Smithville Lake is a 7,190 acre reservoir located just north of Kansas City. Due to the heavy rains in the spring of 2015, the lake was forced to be maintained at 8 - 10 feet above normal pool for several months and throughout the spawning season. All species thrived during the extended high water with ample food and newly flooded habitats resulting in great reproductive success. This large year class should help fuel future success for Smithville Lake anglers.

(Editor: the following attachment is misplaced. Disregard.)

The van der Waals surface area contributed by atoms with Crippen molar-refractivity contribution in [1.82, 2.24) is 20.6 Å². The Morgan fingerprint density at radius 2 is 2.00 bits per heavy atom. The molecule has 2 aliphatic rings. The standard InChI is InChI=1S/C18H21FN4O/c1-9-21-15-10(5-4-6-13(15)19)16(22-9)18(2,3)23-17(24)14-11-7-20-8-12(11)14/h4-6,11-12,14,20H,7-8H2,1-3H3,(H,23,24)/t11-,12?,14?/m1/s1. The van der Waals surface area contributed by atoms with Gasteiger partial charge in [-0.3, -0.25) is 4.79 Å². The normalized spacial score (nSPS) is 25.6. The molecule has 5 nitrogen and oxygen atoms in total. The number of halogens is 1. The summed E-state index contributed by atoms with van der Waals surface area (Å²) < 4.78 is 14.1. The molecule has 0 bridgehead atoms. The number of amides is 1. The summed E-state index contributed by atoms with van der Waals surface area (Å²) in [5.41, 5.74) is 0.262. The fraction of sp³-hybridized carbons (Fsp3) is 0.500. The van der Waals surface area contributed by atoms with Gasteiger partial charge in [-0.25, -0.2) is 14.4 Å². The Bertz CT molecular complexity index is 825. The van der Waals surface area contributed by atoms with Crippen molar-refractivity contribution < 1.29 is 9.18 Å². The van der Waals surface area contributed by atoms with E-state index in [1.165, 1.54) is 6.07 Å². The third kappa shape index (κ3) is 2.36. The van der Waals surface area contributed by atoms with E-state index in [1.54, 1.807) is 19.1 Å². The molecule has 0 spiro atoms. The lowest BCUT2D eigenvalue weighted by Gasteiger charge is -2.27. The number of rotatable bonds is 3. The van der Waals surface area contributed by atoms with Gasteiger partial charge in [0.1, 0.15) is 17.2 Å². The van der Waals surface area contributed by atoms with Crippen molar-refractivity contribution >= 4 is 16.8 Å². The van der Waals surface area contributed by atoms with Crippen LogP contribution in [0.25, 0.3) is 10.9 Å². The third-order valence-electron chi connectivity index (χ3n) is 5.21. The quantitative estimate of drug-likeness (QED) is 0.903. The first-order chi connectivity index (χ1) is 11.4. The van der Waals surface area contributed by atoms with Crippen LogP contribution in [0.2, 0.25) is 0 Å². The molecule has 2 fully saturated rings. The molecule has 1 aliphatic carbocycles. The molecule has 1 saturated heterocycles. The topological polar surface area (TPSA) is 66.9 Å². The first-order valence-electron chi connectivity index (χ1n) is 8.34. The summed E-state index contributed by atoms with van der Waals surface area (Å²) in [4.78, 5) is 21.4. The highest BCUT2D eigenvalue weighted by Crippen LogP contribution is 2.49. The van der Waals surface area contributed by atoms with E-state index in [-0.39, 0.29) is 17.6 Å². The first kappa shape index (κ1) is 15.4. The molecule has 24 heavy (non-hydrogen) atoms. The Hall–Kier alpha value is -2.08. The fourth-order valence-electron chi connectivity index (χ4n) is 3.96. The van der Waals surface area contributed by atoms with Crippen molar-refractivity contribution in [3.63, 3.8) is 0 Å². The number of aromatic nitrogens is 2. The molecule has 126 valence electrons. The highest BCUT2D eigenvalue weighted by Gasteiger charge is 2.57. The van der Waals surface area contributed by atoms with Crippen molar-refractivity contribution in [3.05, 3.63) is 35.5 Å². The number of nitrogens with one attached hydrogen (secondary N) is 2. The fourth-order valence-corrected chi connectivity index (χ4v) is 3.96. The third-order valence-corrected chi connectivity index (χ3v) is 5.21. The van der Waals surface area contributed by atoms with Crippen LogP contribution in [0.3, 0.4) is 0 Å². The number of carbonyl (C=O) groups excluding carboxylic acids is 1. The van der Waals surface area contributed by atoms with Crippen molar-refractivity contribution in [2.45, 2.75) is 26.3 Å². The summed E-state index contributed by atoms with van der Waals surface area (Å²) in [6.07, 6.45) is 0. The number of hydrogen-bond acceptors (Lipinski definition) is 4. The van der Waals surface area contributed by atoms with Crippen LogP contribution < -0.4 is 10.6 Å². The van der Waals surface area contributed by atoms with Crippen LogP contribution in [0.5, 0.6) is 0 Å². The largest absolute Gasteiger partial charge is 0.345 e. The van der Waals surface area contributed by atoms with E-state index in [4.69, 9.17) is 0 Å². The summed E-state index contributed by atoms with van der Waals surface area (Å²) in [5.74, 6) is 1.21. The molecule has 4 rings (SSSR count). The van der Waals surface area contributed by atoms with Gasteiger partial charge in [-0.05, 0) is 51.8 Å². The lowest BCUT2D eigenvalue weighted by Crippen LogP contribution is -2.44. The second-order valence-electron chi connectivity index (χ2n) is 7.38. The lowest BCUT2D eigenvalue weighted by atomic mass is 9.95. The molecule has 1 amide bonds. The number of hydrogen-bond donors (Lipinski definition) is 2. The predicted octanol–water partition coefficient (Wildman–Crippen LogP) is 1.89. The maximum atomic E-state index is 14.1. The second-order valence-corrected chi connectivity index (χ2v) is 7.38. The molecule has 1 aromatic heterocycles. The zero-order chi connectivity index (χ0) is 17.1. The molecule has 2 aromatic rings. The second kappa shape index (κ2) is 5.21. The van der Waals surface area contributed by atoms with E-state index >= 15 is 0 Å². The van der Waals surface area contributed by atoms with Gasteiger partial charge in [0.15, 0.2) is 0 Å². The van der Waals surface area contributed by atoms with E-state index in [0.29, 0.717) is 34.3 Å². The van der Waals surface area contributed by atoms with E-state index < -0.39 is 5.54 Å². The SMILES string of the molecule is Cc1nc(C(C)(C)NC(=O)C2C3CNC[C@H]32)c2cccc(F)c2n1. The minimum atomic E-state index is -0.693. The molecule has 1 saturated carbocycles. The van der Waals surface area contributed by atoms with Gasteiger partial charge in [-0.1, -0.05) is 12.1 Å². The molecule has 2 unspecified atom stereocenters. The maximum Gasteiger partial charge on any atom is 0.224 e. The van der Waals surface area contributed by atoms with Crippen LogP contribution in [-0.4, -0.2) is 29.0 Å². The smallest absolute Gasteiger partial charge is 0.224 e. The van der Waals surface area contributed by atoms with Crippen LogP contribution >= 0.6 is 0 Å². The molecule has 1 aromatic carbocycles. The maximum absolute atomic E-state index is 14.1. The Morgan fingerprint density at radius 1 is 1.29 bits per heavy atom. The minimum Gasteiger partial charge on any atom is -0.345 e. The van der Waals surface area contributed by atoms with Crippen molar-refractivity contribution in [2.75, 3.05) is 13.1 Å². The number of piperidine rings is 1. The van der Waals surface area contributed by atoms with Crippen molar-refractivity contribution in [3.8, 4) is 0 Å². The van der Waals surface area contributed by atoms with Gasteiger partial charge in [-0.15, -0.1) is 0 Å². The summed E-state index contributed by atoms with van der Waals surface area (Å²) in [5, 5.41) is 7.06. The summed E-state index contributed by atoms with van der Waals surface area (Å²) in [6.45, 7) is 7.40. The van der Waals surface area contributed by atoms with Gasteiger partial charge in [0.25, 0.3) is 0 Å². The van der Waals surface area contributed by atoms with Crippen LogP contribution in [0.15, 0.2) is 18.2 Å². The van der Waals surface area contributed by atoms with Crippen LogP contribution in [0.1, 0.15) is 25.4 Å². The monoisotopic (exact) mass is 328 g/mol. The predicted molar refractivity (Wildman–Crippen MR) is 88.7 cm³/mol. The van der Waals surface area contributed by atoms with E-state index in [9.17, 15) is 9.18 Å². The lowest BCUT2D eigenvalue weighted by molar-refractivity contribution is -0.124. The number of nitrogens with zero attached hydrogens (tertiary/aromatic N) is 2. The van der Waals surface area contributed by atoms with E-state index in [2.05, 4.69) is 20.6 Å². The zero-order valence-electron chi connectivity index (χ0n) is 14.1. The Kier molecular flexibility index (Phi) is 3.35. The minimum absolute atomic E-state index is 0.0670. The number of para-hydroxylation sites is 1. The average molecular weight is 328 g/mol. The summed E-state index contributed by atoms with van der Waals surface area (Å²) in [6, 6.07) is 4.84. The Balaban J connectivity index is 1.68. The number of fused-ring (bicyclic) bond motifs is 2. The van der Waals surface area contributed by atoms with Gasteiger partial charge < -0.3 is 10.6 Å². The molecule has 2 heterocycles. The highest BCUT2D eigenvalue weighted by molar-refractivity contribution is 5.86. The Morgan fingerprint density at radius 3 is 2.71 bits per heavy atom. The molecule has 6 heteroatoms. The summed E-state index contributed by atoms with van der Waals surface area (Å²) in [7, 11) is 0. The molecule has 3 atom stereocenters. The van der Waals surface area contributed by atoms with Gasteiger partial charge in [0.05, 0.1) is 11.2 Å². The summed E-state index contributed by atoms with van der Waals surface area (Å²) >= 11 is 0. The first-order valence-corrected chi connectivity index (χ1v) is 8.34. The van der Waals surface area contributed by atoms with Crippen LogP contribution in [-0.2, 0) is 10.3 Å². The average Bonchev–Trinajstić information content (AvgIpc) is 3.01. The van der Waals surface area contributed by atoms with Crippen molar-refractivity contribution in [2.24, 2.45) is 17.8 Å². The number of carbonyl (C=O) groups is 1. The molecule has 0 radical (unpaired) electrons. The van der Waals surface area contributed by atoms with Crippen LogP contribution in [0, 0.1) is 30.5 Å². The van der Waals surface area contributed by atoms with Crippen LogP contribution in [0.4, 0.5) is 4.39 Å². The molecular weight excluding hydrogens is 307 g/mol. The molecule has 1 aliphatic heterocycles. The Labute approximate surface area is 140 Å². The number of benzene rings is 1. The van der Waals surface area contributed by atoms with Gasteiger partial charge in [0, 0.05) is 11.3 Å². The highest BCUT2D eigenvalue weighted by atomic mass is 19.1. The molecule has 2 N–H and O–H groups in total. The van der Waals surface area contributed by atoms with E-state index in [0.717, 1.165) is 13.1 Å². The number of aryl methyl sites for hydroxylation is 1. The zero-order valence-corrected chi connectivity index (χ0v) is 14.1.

Smithville Lake largemouth bass numbers and size structure continue to climb. Ideal water levels the last several years and relentless fight to increase shallow water habitat has led to high reproductive success of largemouth bass. These large year classes of bass coming through the system should reach legal size in the years to follow. Casting spinnerbaits, crankbaits, and plastics around the newly installed brush piles and hinge cut trees should produce some nice fish. White Bass fishing was good in 2015 and sampling efforts show another great year class of fish coming through the system in 2016. Find the shad and you will find the white bass. Running crankbaits off the main lake points or watch for them busting schools of shad at the surface. Crappie continues to be the focal point of Smithville Lake. Black crappie numbers remain high but the size structure tends to run a little smaller with only 8 percent of the back crappie sampled being over the minimum 9 inches. White crappie size structure was down from previous years. According to the 2015 fall trap netting data, 44 percent of the white crappie are over 9 inches. Small plastic jigs and minnows fished around the standing timber and around the numerous brush piles in the lake should produce some nice fish. Walleye fishing should continue to be good in Smithville Lake. Walleye sampling in 2015 indicated that 45 percent of the walleye sampled were over 20 inches. 2016 will also be a stocking year, with 215,000 walleye fingerlings stocked to ensure walleye fishing to be good in the future. There are two primary fishing seasons for walleye at the lake: the spawning run to the dam, and the hot summer months on the points and flats. The spawning run on the dam can be frustrating for many anglers, but the stockings have greatly increased the number of fish coming to the dam. Using shallow diving crank baits work best during this period. During the summer months, walleye move deeper off main lake points and flats. The newly installed rock piles in the main lake area should produce good numbers of fish. Trolling deep diving cranks or crawler harnesses over these areas usually work best. Catfishing at Smithville can be outstanding. For best bets on channel catfish, fish at night in the upper ends of the lake arms or along the shallow flats around the islands and main lake. Fresh cut shad or livers work best. Flathead catfish are very popular at Smithville. Flathead catfish can be caught fishing jugs and on trotlines along creek channels and rocky bluffs using fresh shad or other live baits. Remember to always label your lines and watch for boat traffic.